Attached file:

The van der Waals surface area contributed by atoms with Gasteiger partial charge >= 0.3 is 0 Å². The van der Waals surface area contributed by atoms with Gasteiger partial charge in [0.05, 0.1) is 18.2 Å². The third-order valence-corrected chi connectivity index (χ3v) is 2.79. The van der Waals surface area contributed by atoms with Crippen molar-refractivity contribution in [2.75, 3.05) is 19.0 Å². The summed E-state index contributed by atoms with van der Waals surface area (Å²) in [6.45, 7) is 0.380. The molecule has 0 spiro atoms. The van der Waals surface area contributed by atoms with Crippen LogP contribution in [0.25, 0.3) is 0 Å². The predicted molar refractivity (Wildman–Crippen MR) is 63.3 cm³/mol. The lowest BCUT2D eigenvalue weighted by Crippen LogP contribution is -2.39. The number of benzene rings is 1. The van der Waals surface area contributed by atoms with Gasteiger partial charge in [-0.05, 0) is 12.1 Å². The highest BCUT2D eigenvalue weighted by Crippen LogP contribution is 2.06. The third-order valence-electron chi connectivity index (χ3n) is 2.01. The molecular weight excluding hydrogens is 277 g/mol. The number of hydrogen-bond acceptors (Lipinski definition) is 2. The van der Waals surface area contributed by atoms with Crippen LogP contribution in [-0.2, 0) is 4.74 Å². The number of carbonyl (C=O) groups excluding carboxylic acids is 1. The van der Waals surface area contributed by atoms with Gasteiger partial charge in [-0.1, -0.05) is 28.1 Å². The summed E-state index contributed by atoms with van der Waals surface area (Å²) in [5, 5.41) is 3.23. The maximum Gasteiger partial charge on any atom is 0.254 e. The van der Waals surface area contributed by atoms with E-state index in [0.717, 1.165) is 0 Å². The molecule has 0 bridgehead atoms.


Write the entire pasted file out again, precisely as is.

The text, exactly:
The van der Waals surface area contributed by atoms with Gasteiger partial charge >= 0.3 is 0 Å². The van der Waals surface area contributed by atoms with Gasteiger partial charge in [0.05, 0.1) is 18.2 Å². The third-order valence-corrected chi connectivity index (χ3v) is 2.79. The van der Waals surface area contributed by atoms with Crippen molar-refractivity contribution in [2.75, 3.05) is 19.0 Å². The summed E-state index contributed by atoms with van der Waals surface area (Å²) in [6.45, 7) is 0.380. The molecule has 0 spiro atoms. The van der Waals surface area contributed by atoms with Crippen LogP contribution in [0.25, 0.3) is 0 Å². The predicted molar refractivity (Wildman–Crippen MR) is 63.3 cm³/mol. The lowest BCUT2D eigenvalue weighted by Crippen LogP contribution is -2.39. The number of benzene rings is 1. The van der Waals surface area contributed by atoms with Gasteiger partial charge in [-0.05, 0) is 12.1 Å². The highest BCUT2D eigenvalue weighted by Crippen LogP contribution is 2.06. The third-order valence-electron chi connectivity index (χ3n) is 2.01. The molecular weight excluding hydrogens is 277 g/mol. The number of hydrogen-bond acceptors (Lipinski definition) is 2. The van der Waals surface area contributed by atoms with Crippen LogP contribution in [-0.2, 0) is 4.74 Å². The number of carbonyl (C=O) groups excluding carboxylic acids is 1. The van der Waals surface area contributed by atoms with Gasteiger partial charge in [-0.1, -0.05) is 28.1 Å². The summed E-state index contributed by atoms with van der Waals surface area (Å²) in [5, 5.41) is 3.23. The maximum Gasteiger partial charge on any atom is 0.254 e. The van der Waals surface area contributed by atoms with E-state index in [0.717, 1.165) is 0 Å². The molecule has 0 bridgehead atoms.